or.......how not doing a pharmokinetic study helped Froome retain....... ;)


WADA RMP clearly shows pharmokinetic study is required once the AAF is confirmed. WADA would not confirm the AAF after the athlete explanation phase and so then the UCI entered into an ad-hoc procedural agreement to continue via tribunal instead, so the AAF remained presumptive only.

Following notification of the presumptive AAF in September 2017, the UCI and Mr. Froome, on 28 December 2017, entered into an ad-hoc procedural agreement (WADA was not involved in any fashion in the process leading to this procedural agreement). The UCI and Mr. Froome agreed that Mr. Froome’s evidentiary requests would be decided by the UCI Anti-Doping Tribunal. The requests were ultimately determined by the tribunal in mid-March 2018 after substantial submissions by Mr. Froome and the UCI.


So basically, UCI & Froome agreed an ad-hoc tribunal agreement outside WADA RMP and this tribunal was being used as the AAF Confirmation Procedure, not the Pharmokinetic Study. This is probably because Salbutomol would have been written in each anti-doping control form by Froome I assume?

3.4.2.2 Glucocorticosteroids and Beta-2 Agonists

For these substances, some Laboratories report a Presumptive Adverse Analytical
Finding
to the Testing Authority and enquire if a Confirmation Procedure is required.
The Testing Authority(or RMA, if a different ADO) then checks if a TUE has been
granted, and/or contacts the Athlete to enquire about the route of administration

Image



the bolded

looks like you are trying to rewrite the WADA rules...to be fair they rewrote themselves so fair play ;)

you are of course 100% wrong...the rules state

The presence in urine of salbutamol in excess of 1000 ng/mL
or formoterol in excess of 40 ng/mL is not consistent with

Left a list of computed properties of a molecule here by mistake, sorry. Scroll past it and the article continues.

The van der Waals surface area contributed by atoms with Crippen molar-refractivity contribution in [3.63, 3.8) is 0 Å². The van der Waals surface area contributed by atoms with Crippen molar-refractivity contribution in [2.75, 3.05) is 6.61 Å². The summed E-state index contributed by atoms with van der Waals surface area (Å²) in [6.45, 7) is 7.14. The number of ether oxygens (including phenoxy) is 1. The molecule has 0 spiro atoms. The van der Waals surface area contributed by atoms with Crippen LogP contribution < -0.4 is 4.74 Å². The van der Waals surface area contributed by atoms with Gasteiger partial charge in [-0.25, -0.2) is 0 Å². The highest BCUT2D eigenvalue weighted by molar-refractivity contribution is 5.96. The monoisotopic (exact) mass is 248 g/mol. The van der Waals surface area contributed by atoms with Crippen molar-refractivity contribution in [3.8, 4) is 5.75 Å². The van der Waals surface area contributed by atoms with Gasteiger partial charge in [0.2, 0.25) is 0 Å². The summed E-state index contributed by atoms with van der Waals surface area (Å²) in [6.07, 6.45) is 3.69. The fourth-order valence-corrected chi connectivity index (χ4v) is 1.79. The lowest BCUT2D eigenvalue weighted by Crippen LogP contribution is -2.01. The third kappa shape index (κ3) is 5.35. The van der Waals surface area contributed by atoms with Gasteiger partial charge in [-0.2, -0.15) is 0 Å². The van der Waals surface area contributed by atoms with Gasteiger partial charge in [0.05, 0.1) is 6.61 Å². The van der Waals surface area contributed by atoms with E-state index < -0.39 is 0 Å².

therapeutic use of the substance and will be considered as an
Adverse Analytical Finding (AAF) unless the Athlete proves,
through a controlled pharmacokinetic study, that the
abnormal result was the consequence of a therapeutic dose
(by inhalation) up to the maximum dose indicated above.

the study comes before the confirmation...it should be part of your defence......well, it would be if it gave you a defence ;) ;)
gillan1969
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15 Oct 2018 13:26

Classic rewriting of history is amazing, see first sentence

Image
User avatar 70kmph
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15 Oct 2018 13:56

gillan1969, you are stating the rules that apply to a confirmed AAF.
70kph. Glucocorticosteroids and Beta-2 Agonists report a Presumptive Adverse Analytical That has nothing to do with B confirming A. Exclusively for Glucocorticosteroids and Beta-2 Agonists the rules clearly state the RMA, should verify the route of administration used as part of its Initial Review before prosecuting a case as an AAF. That is the part of the rules Froome's AAF got to. If UCI had begun prosecuting as an AAF, then Froome would have had to have take the pharmo test. This is the same as Ullissi exactly.
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Re:

15 Oct 2018 14:26

samhocking wrote:gillan1969, you are stating the rules that apply to a confirmed AAF.
70kph. Glucocorticosteroids and Beta-2 Agonists report a Presumptive Adverse Analytical That has nothing to do with B confirming A. Exclusively for Glucocorticosteroids and Beta-2 Agonists the rules clearly state the RMA, should verify the route of administration used as part of its Initial Review before prosecuting a case as an AAF. That is the part of the rules Froome's AAF got to. If UCI had begun prosecuting as an AAF, then Froome would have had to have take the pharmo test. This is the same as Ullissi exactly.